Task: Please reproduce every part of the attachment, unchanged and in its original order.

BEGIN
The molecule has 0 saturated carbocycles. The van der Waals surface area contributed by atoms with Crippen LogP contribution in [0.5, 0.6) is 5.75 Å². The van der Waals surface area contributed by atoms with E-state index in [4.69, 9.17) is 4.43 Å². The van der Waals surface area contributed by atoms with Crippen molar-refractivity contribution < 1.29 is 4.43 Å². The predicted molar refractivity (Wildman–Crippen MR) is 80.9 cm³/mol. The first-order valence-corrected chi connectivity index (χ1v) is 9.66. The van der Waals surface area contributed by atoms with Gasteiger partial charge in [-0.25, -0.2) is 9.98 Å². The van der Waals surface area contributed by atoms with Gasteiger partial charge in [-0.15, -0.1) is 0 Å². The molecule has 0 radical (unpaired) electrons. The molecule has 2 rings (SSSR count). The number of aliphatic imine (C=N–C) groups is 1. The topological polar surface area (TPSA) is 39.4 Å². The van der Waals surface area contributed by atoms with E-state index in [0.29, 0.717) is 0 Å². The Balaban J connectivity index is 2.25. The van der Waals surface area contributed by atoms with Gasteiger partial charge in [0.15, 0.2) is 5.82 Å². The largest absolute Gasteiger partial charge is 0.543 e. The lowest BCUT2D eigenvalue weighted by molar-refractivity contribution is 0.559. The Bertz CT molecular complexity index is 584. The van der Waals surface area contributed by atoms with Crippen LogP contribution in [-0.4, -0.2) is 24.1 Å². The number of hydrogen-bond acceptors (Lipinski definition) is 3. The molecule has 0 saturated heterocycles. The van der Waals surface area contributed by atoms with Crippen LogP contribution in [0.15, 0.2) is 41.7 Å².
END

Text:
The molecule has 0 saturated carbocycles. The van der Waals surface area contributed by atoms with Crippen LogP contribution in [0.5, 0.6) is 5.75 Å². The van der Waals surface area contributed by atoms with E-state index in [4.69, 9.17) is 4.43 Å². The van der Waals surface area contributed by atoms with Crippen molar-refractivity contribution < 1.29 is 4.43 Å². The predicted molar refractivity (Wildman–Crippen MR) is 80.9 cm³/mol. The first-order valence-corrected chi connectivity index (χ1v) is 9.66. The van der Waals surface area contributed by atoms with Gasteiger partial charge in [-0.25, -0.2) is 9.98 Å². The van der Waals surface area contributed by atoms with Gasteiger partial charge in [-0.15, -0.1) is 0 Å². The molecule has 0 radical (unpaired) electrons. The molecule has 2 rings (SSSR count). The number of aliphatic imine (C=N–C) groups is 1. The topological polar surface area (TPSA) is 39.4 Å². The van der Waals surface area contributed by atoms with E-state index in [0.29, 0.717) is 0 Å². The Balaban J connectivity index is 2.25. The van der Waals surface area contributed by atoms with Gasteiger partial charge in [0.15, 0.2) is 5.82 Å². The largest absolute Gasteiger partial charge is 0.543 e. The lowest BCUT2D eigenvalue weighted by molar-refractivity contribution is 0.559. The Bertz CT molecular complexity index is 584. The van der Waals surface area contributed by atoms with Crippen LogP contribution in [-0.4, -0.2) is 24.1 Å². The number of hydrogen-bond acceptors (Lipinski definition) is 3. The molecule has 0 saturated heterocycles. The van der Waals surface area contributed by atoms with Crippen LogP contribution in [0.15, 0.2) is 41.7 Å².